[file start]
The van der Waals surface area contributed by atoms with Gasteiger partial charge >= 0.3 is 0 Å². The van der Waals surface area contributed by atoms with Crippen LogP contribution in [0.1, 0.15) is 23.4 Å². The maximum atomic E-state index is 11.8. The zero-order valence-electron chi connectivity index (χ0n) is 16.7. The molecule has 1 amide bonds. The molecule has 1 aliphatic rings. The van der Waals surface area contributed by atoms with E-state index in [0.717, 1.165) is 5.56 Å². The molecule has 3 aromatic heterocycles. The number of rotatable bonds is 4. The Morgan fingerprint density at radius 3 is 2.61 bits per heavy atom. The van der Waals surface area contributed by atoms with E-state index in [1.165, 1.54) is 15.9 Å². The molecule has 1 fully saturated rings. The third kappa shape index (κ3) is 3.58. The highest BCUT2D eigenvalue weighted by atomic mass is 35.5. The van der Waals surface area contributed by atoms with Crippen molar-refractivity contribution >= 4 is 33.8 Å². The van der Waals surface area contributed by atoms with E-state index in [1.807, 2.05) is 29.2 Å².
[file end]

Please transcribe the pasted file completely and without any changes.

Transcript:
The van der Waals surface area contributed by atoms with Gasteiger partial charge >= 0.3 is 0 Å². The van der Waals surface area contributed by atoms with Crippen LogP contribution in [0.1, 0.15) is 23.4 Å². The maximum atomic E-state index is 11.8. The zero-order valence-electron chi connectivity index (χ0n) is 16.7. The molecule has 1 amide bonds. The molecule has 1 aliphatic rings. The van der Waals surface area contributed by atoms with E-state index in [0.717, 1.165) is 5.56 Å². The molecule has 3 aromatic heterocycles. The number of rotatable bonds is 4. The Morgan fingerprint density at radius 3 is 2.61 bits per heavy atom. The van der Waals surface area contributed by atoms with E-state index in [1.165, 1.54) is 15.9 Å². The molecule has 1 fully saturated rings. The third kappa shape index (κ3) is 3.58. The highest BCUT2D eigenvalue weighted by atomic mass is 35.5. The van der Waals surface area contributed by atoms with Crippen molar-refractivity contribution >= 4 is 33.8 Å². The van der Waals surface area contributed by atoms with E-state index in [1.807, 2.05) is 29.2 Å².